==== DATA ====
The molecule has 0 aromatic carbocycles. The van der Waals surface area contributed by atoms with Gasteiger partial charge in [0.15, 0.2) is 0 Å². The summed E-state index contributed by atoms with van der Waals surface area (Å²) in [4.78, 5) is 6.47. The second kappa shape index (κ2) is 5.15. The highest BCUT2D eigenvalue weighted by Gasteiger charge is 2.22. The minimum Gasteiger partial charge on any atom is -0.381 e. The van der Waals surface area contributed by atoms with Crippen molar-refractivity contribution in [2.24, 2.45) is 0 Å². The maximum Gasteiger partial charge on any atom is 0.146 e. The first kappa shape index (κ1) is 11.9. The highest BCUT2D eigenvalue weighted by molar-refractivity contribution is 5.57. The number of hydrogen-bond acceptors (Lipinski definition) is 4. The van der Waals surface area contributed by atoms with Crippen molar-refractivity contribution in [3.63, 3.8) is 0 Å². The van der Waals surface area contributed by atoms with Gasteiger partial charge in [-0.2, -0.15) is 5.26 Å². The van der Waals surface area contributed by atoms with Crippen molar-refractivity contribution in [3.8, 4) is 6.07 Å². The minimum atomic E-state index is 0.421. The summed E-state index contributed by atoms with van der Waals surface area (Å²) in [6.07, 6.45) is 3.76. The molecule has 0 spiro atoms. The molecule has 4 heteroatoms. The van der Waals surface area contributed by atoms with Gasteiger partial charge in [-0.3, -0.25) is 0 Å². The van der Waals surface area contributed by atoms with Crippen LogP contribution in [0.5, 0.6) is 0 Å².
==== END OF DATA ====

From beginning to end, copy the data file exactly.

The molecule has 0 aromatic carbocycles. The van der Waals surface area contributed by atoms with Gasteiger partial charge in [0.15, 0.2) is 0 Å². The summed E-state index contributed by atoms with van der Waals surface area (Å²) in [4.78, 5) is 6.47. The second kappa shape index (κ2) is 5.15. The highest BCUT2D eigenvalue weighted by Gasteiger charge is 2.22. The minimum Gasteiger partial charge on any atom is -0.381 e. The van der Waals surface area contributed by atoms with Crippen molar-refractivity contribution in [2.24, 2.45) is 0 Å². The maximum Gasteiger partial charge on any atom is 0.146 e. The first kappa shape index (κ1) is 11.9. The highest BCUT2D eigenvalue weighted by molar-refractivity contribution is 5.57. The number of hydrogen-bond acceptors (Lipinski definition) is 4. The van der Waals surface area contributed by atoms with Crippen molar-refractivity contribution in [3.63, 3.8) is 0 Å². The van der Waals surface area contributed by atoms with Gasteiger partial charge in [-0.2, -0.15) is 5.26 Å². The van der Waals surface area contributed by atoms with Crippen molar-refractivity contribution in [3.8, 4) is 6.07 Å². The minimum atomic E-state index is 0.421. The summed E-state index contributed by atoms with van der Waals surface area (Å²) in [6.07, 6.45) is 3.76. The molecule has 0 spiro atoms. The molecule has 4 heteroatoms. The van der Waals surface area contributed by atoms with Gasteiger partial charge in [-0.3, -0.25) is 0 Å². The van der Waals surface area contributed by atoms with Crippen LogP contribution in [0.5, 0.6) is 0 Å².